Swedish massage]

The most widely recognized and commonly used category of massage is the Swedish massage. The Swedish massage techniques vary from light to vigorous.[50] Swedish massage uses five styles of strokes. The five basic strokes are effleurage (sliding or gliding), petrissage (kneading), tapotement (rhythmic tapping), friction (cross fiber or with the fibers) and vibration/shaking.[51] Swedish massage has shown to be helpful in reducing pain, joint stiffness, and improving function in patients with osteoarthritis of the knee over a period of eight weeks. The development of Swedish massage is often inaccurately credited to Per Henrik Ling, though the Dutch practitioner Johann Georg Mezger applied the French terms to name the basic strokes. The term “Swedish” massage is actually only recognized in English and Dutch speaking countries, and in Hungary. Elsewhere the style is referred to as “classic massage”.

Clinical studies report that Swedish Massage can effectively reduce low back pain and the effectiveness can last for as long as 15 weeks. One study reported that Swedish Massage caused reduction in salivary cortisol indicating its role in management of stress and improvement in mood.

 

Thai massage

Traditional Thai massage (Nuad Boran) is generally based on a combination of Indian and Chinese traditions of medicine. It combines both physical and energetic aspects and is a deep, full-body massage progressing from the feet up, and focusing on sen or energy lines throughout the body, with the aim of clearing blockages in these lines, and thus stimulating the flow of blood and lymph throughout the body. It draws on yogaacupressure and reflexology.

Thai Massage is a popular massage therapy that is used for management of conditions such as musculoskeletal pain and fatigue. Thai Massage involves a number of stretching movements that improve body flexibility, joint movement and also improve blood circulation throughout the body. In one study scientists found that Thai Massage showed comparable efficacy as the painkiller ibuprofen in reduction of joint pain caused by osteoarthritis (OA) of the knee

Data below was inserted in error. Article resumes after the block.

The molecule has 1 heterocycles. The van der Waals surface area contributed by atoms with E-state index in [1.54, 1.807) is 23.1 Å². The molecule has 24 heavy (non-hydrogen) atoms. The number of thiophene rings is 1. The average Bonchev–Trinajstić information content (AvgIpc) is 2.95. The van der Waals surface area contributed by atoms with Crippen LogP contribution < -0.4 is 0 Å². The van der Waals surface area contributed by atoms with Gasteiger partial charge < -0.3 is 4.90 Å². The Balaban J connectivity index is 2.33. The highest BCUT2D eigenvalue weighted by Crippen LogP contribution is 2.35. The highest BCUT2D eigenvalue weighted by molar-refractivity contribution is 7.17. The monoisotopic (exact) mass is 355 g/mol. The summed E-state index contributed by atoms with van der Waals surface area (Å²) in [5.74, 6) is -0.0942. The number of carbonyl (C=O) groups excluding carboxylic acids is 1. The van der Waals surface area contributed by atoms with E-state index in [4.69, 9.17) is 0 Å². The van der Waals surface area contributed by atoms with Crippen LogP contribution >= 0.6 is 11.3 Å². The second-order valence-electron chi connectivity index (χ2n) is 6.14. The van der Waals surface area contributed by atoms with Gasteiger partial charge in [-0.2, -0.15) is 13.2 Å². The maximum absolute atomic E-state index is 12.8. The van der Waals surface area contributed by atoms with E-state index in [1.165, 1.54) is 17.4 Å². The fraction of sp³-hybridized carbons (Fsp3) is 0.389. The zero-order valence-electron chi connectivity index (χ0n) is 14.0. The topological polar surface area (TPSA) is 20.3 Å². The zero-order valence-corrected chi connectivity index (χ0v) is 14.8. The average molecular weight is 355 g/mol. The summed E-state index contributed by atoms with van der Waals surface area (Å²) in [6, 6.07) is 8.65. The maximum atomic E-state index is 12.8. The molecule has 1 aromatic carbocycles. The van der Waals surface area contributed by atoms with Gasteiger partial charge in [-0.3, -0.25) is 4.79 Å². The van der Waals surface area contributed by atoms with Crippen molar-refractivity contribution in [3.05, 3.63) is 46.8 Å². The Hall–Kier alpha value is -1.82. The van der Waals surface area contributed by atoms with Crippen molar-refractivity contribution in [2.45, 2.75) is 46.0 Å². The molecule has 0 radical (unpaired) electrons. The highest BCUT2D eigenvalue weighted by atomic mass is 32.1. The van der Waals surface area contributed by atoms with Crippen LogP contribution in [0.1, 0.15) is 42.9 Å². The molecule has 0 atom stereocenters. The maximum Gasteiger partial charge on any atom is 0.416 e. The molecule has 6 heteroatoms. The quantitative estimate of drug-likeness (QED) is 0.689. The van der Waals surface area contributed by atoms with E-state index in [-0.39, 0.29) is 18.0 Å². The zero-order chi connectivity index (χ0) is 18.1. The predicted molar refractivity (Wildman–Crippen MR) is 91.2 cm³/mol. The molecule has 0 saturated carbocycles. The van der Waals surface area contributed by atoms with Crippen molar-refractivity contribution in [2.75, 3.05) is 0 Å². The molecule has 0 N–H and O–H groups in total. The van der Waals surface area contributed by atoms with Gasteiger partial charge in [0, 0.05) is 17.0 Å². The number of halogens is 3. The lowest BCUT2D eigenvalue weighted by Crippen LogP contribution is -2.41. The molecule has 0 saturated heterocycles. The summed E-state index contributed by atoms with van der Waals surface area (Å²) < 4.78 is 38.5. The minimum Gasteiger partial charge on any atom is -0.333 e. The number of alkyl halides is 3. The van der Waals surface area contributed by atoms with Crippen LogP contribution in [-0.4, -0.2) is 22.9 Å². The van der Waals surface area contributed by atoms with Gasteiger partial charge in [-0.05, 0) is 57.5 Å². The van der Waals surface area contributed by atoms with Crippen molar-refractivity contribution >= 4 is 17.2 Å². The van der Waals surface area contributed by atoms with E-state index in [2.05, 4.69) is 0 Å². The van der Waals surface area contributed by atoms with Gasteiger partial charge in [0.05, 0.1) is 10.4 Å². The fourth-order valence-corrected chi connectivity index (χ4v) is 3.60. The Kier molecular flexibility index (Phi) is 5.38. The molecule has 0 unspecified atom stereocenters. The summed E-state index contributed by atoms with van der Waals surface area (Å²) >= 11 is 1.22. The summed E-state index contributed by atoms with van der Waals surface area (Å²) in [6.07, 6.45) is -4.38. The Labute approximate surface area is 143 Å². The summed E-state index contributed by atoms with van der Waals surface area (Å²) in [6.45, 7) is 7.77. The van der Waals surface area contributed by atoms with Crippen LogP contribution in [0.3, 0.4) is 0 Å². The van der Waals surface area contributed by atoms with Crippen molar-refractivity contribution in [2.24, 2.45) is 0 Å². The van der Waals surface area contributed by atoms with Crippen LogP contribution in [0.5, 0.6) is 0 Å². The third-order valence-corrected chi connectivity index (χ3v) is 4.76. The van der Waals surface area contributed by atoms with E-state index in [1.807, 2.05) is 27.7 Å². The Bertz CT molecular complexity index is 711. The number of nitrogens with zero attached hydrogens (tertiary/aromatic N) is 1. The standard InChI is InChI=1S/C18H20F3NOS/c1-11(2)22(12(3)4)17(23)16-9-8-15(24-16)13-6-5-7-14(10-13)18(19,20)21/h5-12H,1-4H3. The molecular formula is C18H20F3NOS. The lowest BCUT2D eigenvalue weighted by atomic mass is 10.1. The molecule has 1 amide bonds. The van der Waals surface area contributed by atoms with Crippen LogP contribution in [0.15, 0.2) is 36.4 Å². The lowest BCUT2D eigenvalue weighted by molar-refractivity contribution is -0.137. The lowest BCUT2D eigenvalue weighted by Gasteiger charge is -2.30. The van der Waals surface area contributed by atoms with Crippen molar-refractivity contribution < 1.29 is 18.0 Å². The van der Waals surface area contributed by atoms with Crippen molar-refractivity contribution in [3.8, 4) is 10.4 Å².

Traditional Chinese massage

Massage of Chinese Medicine is known as An Mo (pressing and rubbing) or Qigong Massage, and is the foundation of Japan’s Anma. Categories include Pu Tong An Mo (general massage), Tui Na An Mo (pushing and grasping massage), Dian Xue An Mo (cavity pressing massage), and Qi An Mo (energy massage). Tui na focuses on pushing, stretching, and kneading muscles, and Zhi Ya focuses on pinching and pressing at acupressure points. Technique such as friction and vibration are used as well.

Trigger point therapy

Sometimes confused with pressure point massage,  this involves deactivating trigger points that may cause local pain or refer pain and other sensations, such as headaches, in other parts of the body. Manual pressure, vibration, injection, or other treatment is applied to these points to relieve myofascial pain. Trigger points were first discovered and mapped by Janet G. Travell (President Kennedy’s physician) and David Simons. Trigger points have been photomicrographed and measured electrically, and in 2007 a paper was presented showing images of Trigger Points using MRI.These points relate to dysfunction in the myoneural junction, also called neuromuscular junction (NMJ), in muscle, and therefore this technique is different from reflexology, acupressure and pressure point massage.

Watsu 

Watsu, developed by Harold Dull at Harbin Hot Springs, California, is a type of aquatic bodywork performed in near-body-temperature water, and characterized by continuous support by the practitioner and gentle movement, including rocking, stretching of limbs, and massage. The technique combines hydrotherapy floating and immersion with shiatsu and other massage techniques. Watsu is used as a form of aquatic therapy for deep relaxation and other therapeutic intent. Related forms include WaterDance, Healing Dance, and Jahara technique.